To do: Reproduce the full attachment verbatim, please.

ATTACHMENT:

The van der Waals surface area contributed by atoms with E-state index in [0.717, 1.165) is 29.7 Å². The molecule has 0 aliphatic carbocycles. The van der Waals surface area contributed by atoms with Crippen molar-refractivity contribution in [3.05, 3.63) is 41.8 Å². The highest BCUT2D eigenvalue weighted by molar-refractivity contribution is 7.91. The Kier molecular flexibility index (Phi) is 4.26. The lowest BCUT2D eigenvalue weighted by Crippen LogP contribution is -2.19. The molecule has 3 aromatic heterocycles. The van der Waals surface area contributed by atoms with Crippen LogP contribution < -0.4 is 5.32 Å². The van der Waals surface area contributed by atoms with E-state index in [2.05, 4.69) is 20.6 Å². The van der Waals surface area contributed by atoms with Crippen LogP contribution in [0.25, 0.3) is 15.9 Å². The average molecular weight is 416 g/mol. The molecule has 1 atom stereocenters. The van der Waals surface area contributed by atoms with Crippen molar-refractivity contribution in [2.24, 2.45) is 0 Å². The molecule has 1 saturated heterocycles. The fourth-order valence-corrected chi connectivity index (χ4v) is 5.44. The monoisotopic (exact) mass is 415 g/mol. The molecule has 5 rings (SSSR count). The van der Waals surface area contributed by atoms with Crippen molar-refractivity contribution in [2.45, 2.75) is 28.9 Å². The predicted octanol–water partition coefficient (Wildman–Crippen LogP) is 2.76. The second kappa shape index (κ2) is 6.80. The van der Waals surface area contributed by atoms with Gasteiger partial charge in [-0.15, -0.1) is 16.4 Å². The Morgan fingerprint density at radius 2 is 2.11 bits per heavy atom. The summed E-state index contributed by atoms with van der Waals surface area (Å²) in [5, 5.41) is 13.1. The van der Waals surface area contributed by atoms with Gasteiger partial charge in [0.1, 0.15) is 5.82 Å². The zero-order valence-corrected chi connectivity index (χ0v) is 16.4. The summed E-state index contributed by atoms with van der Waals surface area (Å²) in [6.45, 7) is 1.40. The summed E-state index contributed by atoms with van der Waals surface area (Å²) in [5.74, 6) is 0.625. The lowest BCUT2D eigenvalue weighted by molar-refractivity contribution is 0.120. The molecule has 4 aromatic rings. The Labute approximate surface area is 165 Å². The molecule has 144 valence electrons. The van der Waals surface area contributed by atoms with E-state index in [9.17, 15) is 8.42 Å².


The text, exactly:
The van der Waals surface area contributed by atoms with E-state index in [0.717, 1.165) is 29.7 Å². The molecule has 0 aliphatic carbocycles. The van der Waals surface area contributed by atoms with Crippen molar-refractivity contribution in [3.05, 3.63) is 41.8 Å². The highest BCUT2D eigenvalue weighted by molar-refractivity contribution is 7.91. The Kier molecular flexibility index (Phi) is 4.26. The lowest BCUT2D eigenvalue weighted by Crippen LogP contribution is -2.19. The molecule has 3 aromatic heterocycles. The van der Waals surface area contributed by atoms with Crippen LogP contribution < -0.4 is 5.32 Å². The van der Waals surface area contributed by atoms with E-state index in [2.05, 4.69) is 20.6 Å². The van der Waals surface area contributed by atoms with Crippen LogP contribution in [0.25, 0.3) is 15.9 Å². The average molecular weight is 416 g/mol. The molecule has 1 atom stereocenters. The van der Waals surface area contributed by atoms with Crippen molar-refractivity contribution in [2.24, 2.45) is 0 Å². The molecule has 1 saturated heterocycles. The fourth-order valence-corrected chi connectivity index (χ4v) is 5.44. The monoisotopic (exact) mass is 415 g/mol. The molecule has 5 rings (SSSR count). The van der Waals surface area contributed by atoms with Crippen molar-refractivity contribution in [2.45, 2.75) is 28.9 Å². The predicted octanol–water partition coefficient (Wildman–Crippen LogP) is 2.76. The second kappa shape index (κ2) is 6.80. The van der Waals surface area contributed by atoms with Gasteiger partial charge in [-0.15, -0.1) is 16.4 Å². The Morgan fingerprint density at radius 2 is 2.11 bits per heavy atom. The summed E-state index contributed by atoms with van der Waals surface area (Å²) in [5, 5.41) is 13.1. The van der Waals surface area contributed by atoms with Gasteiger partial charge in [0.1, 0.15) is 5.82 Å². The zero-order valence-corrected chi connectivity index (χ0v) is 16.4. The summed E-state index contributed by atoms with van der Waals surface area (Å²) in [6.45, 7) is 1.40. The summed E-state index contributed by atoms with van der Waals surface area (Å²) in [5.74, 6) is 0.625. The lowest BCUT2D eigenvalue weighted by molar-refractivity contribution is 0.120. The molecule has 4 aromatic rings. The Labute approximate surface area is 165 Å². The molecule has 144 valence electrons. The van der Waals surface area contributed by atoms with E-state index in [9.17, 15) is 8.42 Å².